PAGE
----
University Grants Commission or UGC, the national higher education regulator, asked the academic community to avoid publication in predatory or dubious journals or participation in predatory conferences. UGC’s direction is coming after, according to the Commission, “it has been observed that unethical/deceptive practices in publishing are leading to an increased number of dubious/predatory journals worldwide”. The Commission has also said that it has been reported that the percentage of research articles published in predatory journals is high in India.
Predatory journals (also known as illegitimate journals or deceptive journals or dark journals) are publications which use deceptive practices and actively ask for manuscripts along with huge publication charges from academic community. Most such journals ‘have no peer review system and no true editorial board and are often found to publish mediocre or even worthless papers’.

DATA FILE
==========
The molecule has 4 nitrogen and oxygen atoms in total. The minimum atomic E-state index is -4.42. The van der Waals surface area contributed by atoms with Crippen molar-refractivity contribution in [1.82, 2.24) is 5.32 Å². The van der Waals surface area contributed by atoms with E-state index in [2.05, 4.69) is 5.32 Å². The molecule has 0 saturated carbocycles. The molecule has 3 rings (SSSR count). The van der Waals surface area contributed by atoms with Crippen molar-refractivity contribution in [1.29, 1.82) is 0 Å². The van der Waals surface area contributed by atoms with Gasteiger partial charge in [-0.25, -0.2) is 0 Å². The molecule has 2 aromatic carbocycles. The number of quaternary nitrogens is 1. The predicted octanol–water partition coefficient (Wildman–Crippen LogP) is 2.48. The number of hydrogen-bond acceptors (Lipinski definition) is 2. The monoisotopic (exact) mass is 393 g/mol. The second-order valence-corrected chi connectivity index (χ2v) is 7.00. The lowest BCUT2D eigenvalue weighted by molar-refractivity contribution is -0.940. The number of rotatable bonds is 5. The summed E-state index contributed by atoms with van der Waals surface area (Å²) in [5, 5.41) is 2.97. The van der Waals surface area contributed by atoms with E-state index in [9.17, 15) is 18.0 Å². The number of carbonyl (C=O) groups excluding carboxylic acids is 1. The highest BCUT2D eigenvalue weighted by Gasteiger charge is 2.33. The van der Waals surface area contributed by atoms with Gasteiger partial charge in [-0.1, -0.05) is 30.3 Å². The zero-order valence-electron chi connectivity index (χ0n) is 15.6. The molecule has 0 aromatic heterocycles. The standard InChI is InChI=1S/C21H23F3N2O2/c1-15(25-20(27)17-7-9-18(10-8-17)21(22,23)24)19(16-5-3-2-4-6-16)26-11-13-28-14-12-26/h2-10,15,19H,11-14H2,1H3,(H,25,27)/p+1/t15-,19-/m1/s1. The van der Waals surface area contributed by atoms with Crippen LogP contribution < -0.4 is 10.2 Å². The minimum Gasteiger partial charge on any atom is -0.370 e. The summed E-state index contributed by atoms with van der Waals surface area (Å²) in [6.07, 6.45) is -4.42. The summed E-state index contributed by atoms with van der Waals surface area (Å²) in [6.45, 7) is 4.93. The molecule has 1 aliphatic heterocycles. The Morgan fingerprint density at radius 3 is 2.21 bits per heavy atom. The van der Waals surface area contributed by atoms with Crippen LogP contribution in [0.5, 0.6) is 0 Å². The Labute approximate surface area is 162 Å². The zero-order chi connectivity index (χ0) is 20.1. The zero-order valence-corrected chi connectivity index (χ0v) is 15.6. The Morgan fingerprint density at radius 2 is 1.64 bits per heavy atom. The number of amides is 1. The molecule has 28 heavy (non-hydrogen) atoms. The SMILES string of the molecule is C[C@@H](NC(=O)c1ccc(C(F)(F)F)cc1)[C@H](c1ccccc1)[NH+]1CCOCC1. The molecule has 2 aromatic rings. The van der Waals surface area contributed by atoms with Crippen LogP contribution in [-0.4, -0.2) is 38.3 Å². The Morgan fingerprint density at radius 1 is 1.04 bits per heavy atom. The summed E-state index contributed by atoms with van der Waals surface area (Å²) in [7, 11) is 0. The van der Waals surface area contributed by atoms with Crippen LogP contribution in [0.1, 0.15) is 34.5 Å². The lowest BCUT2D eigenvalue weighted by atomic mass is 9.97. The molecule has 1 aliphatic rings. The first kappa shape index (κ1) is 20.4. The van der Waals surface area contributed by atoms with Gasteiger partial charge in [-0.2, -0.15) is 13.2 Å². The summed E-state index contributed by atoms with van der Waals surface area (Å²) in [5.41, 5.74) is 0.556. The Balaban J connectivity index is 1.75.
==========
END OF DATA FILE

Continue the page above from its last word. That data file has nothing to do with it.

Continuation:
A study done by a group of researchers last year found that over 88% of the non-indexed journals in the university source component of the UGC-approved list, included on the basis of suggestions from different universities, could be of low quality.
The Commission in its notification regarding ‘academic integrity’, further advised the stakeholders that ‘they must not get associated (as Editors /Advisors or in any other capacity) with journals / publishers / conferences involved in fraudulent/ dubious / deceptive practices’.
“Any publications in predatory / dubious journals or presentations in predatory / dubious conferences should not be considered for academic credit for selection, confirmation, promotion, performance appraisal, award of scholarship or academic degrees or credits in any form,” UGC notification said.
It also asked the academia to use research publications only from journals indexed in UGC-CARE List (a system established by UGC to monitor research publications) for all academic purposes.
Consortium for Academic and Research Ethics (CARE) is set up to identify, continuously monitor and maintain ‘UGC-CARE Reference List of Quality Journals’ across disciplines.
The Commission has also asked Vice Chancellors, selection committees, research supervisors or guides and such other experts involved in academic evaluation and assessment that ‘they must ensure that their decisions are primarily based on quality of research work and not merely on number of publications’.